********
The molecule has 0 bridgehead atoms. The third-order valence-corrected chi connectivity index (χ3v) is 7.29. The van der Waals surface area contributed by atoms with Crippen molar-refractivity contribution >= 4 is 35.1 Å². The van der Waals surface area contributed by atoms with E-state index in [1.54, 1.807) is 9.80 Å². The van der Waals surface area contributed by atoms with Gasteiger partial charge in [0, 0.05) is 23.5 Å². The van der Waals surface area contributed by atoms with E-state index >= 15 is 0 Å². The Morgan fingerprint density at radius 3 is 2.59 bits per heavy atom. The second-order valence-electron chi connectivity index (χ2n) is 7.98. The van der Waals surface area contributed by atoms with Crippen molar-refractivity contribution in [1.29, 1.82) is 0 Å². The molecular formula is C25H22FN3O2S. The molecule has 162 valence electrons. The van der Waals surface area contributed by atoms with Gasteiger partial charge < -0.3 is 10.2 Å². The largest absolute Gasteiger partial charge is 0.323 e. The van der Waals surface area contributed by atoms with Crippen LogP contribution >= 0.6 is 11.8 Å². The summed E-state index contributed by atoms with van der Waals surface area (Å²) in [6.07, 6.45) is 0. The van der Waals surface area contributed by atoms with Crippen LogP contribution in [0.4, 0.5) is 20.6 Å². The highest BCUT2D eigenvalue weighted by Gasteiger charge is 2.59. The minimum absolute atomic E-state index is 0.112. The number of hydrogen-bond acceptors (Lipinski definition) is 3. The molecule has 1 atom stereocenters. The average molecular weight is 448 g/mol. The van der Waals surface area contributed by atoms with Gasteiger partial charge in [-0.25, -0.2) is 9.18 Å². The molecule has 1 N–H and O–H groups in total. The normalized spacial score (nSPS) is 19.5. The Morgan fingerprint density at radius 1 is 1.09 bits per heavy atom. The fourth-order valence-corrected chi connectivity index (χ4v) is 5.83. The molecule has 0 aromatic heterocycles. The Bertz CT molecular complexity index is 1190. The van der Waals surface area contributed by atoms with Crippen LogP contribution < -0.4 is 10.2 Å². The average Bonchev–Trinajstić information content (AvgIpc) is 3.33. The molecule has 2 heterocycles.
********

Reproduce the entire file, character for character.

The molecule has 0 bridgehead atoms. The third-order valence-corrected chi connectivity index (χ3v) is 7.29. The van der Waals surface area contributed by atoms with Crippen molar-refractivity contribution >= 4 is 35.1 Å². The van der Waals surface area contributed by atoms with E-state index in [1.54, 1.807) is 9.80 Å². The van der Waals surface area contributed by atoms with Gasteiger partial charge in [0, 0.05) is 23.5 Å². The van der Waals surface area contributed by atoms with E-state index >= 15 is 0 Å². The Morgan fingerprint density at radius 3 is 2.59 bits per heavy atom. The second-order valence-electron chi connectivity index (χ2n) is 7.98. The van der Waals surface area contributed by atoms with Crippen molar-refractivity contribution in [1.29, 1.82) is 0 Å². The molecular formula is C25H22FN3O2S. The molecule has 162 valence electrons. The van der Waals surface area contributed by atoms with Gasteiger partial charge < -0.3 is 10.2 Å². The largest absolute Gasteiger partial charge is 0.323 e. The van der Waals surface area contributed by atoms with Crippen LogP contribution >= 0.6 is 11.8 Å². The summed E-state index contributed by atoms with van der Waals surface area (Å²) in [6.07, 6.45) is 0. The van der Waals surface area contributed by atoms with Crippen LogP contribution in [0.4, 0.5) is 20.6 Å². The highest BCUT2D eigenvalue weighted by Gasteiger charge is 2.59. The minimum absolute atomic E-state index is 0.112. The number of hydrogen-bond acceptors (Lipinski definition) is 3. The molecule has 1 atom stereocenters. The average molecular weight is 448 g/mol. The van der Waals surface area contributed by atoms with Gasteiger partial charge in [-0.25, -0.2) is 9.18 Å². The molecule has 1 N–H and O–H groups in total. The normalized spacial score (nSPS) is 19.5. The Morgan fingerprint density at radius 1 is 1.09 bits per heavy atom. The fourth-order valence-corrected chi connectivity index (χ4v) is 5.83. The molecule has 0 aromatic heterocycles. The Bertz CT molecular complexity index is 1190. The van der Waals surface area contributed by atoms with Crippen LogP contribution < -0.4 is 10.2 Å². The average Bonchev–Trinajstić information content (AvgIpc) is 3.33. The molecule has 2 heterocycles.